Richard opens the backpack and takes out a thick piece of cord and a shovel in three pieces, which he puts together. A sandwich wrapped in foil. He straightens up and looks around. Walks two steps in one direction, two steps in the other.
– About here?
He stares at Fred’s face for a few seconds.
– Yes. This is the exact place.
He begins to dig with stamina. He pushes the shovel into the ground, forcing it deeper with his foot. He pushes the broom down and lifts it upwards, heavier now, carrying a big chunk of earth covered with grass. He shakes the earth off
the shovel farther to one side. He pushes the shovel into the ground.
A crow flies silently over Richard. Very gently it sits on the naked branch of a tree. A slight, almost imperceptible drizzle begins to fall.
– (OFF)The only time I felt unprotected was in the war. If you had been there, covering my back, I would not have been scared. But, where I was, you had to have eyes in your neck. Four eyes. Yes, sir!
His voice reaches the silhouettes of another crow who joins the first with a fluttering of wings.
Richard has dug up a fairly big hole. He works rhythmically, almost mechanically. He is deep in thought. At his sides, in front and at his back, little mounds of earth and grass have been growing and grow with each shovel. Now and then, shards of his words reach us. The sky is taking a darker hue of grey as dark clouds gather overhead.
Fred slides slowly and three-quarter falls to one side, where he keeps sitting, in rigor mortis. His arm rests on the coil of rope.
– Not even when we both fell in love with Lisa. The day you told me you didn’t love her, I was about to tell you the very same thing. I would never have allowed anybody to ruin our friendship.
Richard looks around, satisfied. He has dug a huge grave. His shape is really small in the hole now. The walls are almost twice his size.
The drizzle turns into gentle rain. It falls on the trees, trying to compete witht he fog.
Richard looks at the gray sky. Around himself, he can only see walls of black and shinny earth. On the upper margins of the hole, now rest spiky hills of black earth and grass. He turns around in the grave and nods appreciatively.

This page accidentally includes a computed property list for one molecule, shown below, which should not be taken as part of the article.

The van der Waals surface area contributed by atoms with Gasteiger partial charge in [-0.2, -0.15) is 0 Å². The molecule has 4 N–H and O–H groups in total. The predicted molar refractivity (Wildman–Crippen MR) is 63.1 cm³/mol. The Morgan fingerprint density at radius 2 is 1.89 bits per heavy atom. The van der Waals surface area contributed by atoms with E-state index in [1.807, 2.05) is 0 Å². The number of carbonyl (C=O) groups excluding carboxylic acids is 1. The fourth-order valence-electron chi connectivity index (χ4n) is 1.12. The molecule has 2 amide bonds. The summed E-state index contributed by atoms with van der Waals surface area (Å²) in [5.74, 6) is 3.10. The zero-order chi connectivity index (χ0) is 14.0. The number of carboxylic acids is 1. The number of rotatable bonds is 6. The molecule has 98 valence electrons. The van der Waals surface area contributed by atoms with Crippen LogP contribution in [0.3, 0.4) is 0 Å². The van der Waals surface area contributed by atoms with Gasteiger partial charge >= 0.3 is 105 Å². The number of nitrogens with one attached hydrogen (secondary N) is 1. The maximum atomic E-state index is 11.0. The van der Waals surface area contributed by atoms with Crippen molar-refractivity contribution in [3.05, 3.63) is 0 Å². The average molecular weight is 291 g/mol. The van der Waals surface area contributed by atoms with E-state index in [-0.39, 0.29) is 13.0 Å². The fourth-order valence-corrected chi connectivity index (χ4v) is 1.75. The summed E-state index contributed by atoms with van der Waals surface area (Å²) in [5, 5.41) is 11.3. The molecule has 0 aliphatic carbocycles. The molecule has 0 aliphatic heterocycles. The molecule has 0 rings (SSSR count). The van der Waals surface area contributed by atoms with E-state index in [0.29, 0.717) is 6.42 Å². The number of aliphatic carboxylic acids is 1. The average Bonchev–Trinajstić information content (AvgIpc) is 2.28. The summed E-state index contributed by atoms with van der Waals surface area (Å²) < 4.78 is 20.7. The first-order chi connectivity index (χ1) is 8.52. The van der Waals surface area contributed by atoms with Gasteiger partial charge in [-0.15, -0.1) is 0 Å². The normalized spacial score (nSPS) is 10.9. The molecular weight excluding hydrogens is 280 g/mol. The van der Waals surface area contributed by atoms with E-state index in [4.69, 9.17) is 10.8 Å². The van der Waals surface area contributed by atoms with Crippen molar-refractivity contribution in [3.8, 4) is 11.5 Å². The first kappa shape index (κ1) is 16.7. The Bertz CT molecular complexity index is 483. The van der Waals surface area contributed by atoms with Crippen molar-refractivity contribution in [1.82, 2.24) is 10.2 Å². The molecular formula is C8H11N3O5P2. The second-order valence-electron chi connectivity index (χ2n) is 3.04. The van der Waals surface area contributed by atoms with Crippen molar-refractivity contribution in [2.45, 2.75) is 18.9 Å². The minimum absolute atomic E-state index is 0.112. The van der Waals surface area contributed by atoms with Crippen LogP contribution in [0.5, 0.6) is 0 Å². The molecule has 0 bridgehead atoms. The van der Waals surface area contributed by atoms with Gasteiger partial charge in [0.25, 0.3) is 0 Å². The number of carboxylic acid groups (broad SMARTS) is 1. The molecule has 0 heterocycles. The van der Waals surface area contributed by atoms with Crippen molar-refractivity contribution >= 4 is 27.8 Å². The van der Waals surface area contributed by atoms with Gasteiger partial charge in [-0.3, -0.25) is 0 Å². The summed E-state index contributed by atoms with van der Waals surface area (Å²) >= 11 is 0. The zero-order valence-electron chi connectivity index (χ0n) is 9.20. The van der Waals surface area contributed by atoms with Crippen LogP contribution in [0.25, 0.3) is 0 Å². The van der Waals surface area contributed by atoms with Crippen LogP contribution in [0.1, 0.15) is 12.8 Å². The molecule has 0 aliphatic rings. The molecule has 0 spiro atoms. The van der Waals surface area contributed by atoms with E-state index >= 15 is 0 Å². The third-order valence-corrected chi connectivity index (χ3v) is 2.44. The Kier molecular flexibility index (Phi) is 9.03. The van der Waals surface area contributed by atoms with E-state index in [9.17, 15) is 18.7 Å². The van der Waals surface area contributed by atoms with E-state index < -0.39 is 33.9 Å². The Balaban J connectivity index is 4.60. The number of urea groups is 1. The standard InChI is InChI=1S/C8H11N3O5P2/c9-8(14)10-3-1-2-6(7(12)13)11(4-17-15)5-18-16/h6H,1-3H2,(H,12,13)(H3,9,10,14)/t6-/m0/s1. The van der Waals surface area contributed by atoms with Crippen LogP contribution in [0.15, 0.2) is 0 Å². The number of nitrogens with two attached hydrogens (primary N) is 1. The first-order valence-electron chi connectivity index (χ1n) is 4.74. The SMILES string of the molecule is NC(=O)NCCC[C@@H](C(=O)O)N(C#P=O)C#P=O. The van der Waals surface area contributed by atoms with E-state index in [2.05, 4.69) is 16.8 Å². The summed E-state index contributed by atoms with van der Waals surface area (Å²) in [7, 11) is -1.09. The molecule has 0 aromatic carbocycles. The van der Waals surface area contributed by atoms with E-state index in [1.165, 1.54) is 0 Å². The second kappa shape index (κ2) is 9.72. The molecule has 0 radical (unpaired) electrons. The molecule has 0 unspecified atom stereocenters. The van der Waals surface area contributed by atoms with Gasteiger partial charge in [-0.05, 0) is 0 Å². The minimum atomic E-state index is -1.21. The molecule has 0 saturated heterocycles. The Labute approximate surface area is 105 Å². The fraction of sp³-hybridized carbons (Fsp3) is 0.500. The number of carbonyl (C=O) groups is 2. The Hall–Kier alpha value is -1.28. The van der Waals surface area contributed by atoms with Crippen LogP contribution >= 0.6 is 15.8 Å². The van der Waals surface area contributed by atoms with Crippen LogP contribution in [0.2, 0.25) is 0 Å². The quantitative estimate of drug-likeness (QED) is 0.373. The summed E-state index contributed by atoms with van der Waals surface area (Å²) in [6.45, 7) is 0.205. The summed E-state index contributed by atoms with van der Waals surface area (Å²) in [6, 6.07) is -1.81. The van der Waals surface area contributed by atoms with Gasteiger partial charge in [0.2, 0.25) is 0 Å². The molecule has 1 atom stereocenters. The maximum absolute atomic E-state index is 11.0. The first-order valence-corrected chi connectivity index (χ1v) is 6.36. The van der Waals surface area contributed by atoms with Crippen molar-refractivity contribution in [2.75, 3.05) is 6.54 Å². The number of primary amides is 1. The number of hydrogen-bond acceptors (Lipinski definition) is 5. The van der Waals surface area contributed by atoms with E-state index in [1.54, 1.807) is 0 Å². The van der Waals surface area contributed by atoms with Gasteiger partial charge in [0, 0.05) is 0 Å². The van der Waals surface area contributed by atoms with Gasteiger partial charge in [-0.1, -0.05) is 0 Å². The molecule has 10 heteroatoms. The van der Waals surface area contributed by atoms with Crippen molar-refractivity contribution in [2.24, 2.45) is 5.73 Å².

– Ready. I think you will be happy here. A beautiful and ample grave. Richard lets go of the shovel and tries to climb out along one of the walls that has
turned into a skating ring. He slides down again and again … and again.
He looks around. Lifts the shovel, sticks it into the wall. He tries to lift himself with the shovel. The shovel tenses and bends, and then breaks with a loud crack.
The crows lift their heads, surprised; two of them rise a couple of inches away from the branches. Then, slowly and deliberately, they descend back to their places. The rain falls steadily now.
Richard walks to the end of the hole, runs against the opposite wall, trying to gather momentum for the climb. By now, a thick layer of mud covers him completely except for parts of his face.
Somewhat unsettled, Richard walks around the hole, looking for something with his stare. He finds it. It is a root that protrudes half way up. Richard’s strong, muddy hand closes around it. He pulls. It seems to hold. When his feet are perpendicular to the ground, the root, rotten, slides out of the earth. In his hand he holds only crumbs.
Richard slams his angry fists against the earth wall, furious. – The rope! Where is the rope?
Looks around the earth at his feet, where pools are forming. He kicks one with his muddy boot.
Richard looks up. The sky is stormy gray, with touches of violet.
– Brother! Hand me the rope will you? The unmovable face of Fred stares straight ahead. The coil of rope is pressed under his arm. The crows stare straight ahead, unmovable. Richard sits on his toes, blows at his frozen fingers in the twilight.
The sandwich, wrapped in foil, falls on his head. He jumps up, startled. In the semidarkness of dusk, he can barely see the walls that surround him, or the sky. Richard picks up the package and looks up in wonder. The body of Fred has slid down completely. His head protrudes over the top of the hole, his eyes frozen. Falling, his body has pushed the rope into the hole. Part of it is still resting under him. The rest dangles a little over Richard’s head. Richard lifts his hand incredulously, wraps the rope around his wrist, puts his right leg against the wall and pulls himself up with all his might. The rope underneath Fred, tenses to the pull. Somewhere, in mid air, he meets Fred’s almost surprised stare. Then they fall, Fred in Richard’s arms. The backpack lands on top of them. Semi darkness. It is raining.
The tree branch where the crows sat is empty.
A last terracotta leaf falls, shrunk and wet, and is carried away by the wind.